This will be the second time in three years that England’s Se Delan will show up on one of these lists for me. This time around it was the Gothic-infused alt-pop of Drifter, an album that showcased their ability to write songs that were both poppy and shadowy at the same time. With siren-like vocals on a bed of murky post-rock, Se Delan write songs that are often a surreal trip, and a trip worth taking every time out.
Soft Kill – Choke
Another album I listened to on repeat for weeks on end upon its release. Portland’s Soft Kill have put together an album that’s a little dangerous, a little haunting, yet a whole lot of unforgettable. Combining post-punk, post-rock, and new wave and then drizzling it with various Goth aesthetics, Choke is the type of album that goes heavy on the black eye liner and nail polish and feeling completely genuine and freeing while doing it.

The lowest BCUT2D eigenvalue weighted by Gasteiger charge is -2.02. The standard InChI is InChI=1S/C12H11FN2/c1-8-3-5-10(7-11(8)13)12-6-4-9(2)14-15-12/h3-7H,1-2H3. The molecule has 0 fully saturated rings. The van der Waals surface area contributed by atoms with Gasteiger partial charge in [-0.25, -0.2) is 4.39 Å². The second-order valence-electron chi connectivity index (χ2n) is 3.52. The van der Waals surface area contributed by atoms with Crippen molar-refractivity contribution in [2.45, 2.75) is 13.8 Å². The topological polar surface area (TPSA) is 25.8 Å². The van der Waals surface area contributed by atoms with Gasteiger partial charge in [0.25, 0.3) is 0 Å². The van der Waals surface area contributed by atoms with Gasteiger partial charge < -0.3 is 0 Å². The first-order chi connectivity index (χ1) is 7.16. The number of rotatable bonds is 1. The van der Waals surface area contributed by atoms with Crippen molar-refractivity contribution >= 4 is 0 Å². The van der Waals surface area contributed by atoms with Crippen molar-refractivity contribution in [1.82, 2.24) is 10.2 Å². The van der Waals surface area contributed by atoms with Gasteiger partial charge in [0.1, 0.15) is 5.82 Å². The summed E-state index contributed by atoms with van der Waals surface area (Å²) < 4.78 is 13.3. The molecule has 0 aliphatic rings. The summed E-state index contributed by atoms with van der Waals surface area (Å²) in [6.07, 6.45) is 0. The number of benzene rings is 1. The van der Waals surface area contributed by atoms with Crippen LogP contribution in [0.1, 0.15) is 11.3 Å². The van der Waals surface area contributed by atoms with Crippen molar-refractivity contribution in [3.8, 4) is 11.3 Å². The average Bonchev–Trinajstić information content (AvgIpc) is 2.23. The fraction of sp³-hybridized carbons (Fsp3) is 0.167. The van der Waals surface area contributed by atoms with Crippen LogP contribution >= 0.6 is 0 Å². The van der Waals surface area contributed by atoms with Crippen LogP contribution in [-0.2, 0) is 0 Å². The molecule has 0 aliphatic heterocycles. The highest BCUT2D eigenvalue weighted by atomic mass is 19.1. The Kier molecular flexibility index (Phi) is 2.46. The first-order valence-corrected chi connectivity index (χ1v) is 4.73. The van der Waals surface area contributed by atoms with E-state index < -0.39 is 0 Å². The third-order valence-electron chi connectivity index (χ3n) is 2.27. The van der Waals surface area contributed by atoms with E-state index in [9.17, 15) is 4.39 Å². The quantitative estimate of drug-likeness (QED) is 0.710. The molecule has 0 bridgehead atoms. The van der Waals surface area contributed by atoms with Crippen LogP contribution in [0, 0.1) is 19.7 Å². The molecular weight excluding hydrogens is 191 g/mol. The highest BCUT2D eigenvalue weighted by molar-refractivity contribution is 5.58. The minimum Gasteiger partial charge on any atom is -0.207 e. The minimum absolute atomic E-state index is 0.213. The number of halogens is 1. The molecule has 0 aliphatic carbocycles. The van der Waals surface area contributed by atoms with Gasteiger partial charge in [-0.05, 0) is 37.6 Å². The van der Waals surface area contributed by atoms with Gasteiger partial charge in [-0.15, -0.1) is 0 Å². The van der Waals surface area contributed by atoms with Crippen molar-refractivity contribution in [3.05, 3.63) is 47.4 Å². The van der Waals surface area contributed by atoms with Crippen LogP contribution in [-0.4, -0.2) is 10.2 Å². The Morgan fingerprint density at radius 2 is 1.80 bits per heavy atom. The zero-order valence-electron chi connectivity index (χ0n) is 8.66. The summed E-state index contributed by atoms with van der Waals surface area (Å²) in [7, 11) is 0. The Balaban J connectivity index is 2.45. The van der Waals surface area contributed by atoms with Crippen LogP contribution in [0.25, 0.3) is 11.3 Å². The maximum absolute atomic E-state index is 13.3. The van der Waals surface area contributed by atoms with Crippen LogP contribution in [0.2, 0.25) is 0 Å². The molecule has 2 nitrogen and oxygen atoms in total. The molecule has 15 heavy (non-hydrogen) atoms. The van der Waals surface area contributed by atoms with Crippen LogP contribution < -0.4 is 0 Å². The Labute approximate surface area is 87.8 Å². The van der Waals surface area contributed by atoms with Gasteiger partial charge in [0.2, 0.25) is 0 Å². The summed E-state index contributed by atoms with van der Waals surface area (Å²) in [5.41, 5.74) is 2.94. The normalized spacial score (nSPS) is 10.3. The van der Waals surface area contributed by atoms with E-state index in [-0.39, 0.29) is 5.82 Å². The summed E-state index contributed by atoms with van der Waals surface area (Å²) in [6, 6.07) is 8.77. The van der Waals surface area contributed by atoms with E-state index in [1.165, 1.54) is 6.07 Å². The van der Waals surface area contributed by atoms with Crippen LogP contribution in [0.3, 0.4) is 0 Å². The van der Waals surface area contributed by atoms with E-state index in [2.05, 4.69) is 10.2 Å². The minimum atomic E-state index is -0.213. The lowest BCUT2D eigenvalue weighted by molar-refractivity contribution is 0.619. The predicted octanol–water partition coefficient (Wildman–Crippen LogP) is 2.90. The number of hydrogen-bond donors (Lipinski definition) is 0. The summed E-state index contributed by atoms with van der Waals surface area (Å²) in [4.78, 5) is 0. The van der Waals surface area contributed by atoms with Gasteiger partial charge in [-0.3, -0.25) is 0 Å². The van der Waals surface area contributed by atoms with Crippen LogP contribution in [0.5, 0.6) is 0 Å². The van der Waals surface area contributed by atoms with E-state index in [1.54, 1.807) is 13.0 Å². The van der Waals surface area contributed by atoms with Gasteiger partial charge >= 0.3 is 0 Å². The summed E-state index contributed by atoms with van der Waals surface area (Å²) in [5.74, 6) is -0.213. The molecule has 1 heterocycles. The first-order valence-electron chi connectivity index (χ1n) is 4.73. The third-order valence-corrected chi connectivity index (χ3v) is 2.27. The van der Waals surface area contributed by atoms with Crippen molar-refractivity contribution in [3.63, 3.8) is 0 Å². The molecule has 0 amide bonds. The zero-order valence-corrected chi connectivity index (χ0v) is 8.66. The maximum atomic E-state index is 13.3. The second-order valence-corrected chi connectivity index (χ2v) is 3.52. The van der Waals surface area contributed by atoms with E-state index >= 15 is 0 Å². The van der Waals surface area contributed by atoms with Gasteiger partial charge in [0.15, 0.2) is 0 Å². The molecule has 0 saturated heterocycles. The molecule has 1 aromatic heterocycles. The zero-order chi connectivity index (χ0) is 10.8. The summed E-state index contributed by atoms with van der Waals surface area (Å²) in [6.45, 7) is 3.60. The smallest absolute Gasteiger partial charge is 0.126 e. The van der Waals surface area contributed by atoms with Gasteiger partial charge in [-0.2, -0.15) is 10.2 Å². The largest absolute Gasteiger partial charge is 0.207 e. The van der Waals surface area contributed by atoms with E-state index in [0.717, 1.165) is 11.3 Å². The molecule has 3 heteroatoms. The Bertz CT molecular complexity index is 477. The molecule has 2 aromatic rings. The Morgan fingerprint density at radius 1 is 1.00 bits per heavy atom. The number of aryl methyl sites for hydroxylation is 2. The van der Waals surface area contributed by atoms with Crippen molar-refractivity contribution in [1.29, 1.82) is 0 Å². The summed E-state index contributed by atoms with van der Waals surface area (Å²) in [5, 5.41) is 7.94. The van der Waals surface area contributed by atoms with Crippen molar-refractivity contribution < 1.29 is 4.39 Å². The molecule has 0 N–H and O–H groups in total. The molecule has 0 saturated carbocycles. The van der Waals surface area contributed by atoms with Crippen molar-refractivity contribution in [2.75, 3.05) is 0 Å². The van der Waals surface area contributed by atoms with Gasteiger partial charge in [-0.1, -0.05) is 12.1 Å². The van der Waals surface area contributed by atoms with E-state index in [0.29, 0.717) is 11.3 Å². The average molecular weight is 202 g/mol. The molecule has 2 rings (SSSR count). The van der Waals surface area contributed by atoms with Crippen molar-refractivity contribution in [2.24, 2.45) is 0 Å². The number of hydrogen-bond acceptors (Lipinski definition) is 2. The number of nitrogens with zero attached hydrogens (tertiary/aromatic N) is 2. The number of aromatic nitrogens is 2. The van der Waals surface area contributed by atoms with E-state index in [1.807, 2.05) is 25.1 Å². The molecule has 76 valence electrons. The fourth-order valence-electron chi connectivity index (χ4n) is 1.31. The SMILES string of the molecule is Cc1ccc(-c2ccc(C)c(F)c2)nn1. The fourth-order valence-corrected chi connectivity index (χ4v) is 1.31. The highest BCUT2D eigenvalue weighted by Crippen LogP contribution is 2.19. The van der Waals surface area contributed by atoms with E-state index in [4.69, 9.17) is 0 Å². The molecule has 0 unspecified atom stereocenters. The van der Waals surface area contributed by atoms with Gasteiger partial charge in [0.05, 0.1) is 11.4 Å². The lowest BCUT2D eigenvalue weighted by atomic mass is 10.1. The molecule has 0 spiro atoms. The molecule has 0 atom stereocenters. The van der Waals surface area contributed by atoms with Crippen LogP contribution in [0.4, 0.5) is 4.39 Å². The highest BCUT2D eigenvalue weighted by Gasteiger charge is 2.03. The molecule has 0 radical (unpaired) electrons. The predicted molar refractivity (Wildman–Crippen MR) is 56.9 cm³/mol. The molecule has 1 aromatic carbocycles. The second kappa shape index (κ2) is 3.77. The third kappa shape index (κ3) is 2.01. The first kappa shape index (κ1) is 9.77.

Sun Dagger – American Night
New Haven’s Sun Dagger dabble in psychedelic, instrumental, experimental, stoner rock where the goal is definitely the journey and almost never the destination. American Night was actually the second album Sun Dagger released in 2016, a follow up to January’s Invisible World. What you have from one release to the next is a band continuing to expand and progress to new levels while maintaining a core of psych rock inventiveness.
S U R V I V E – RR7349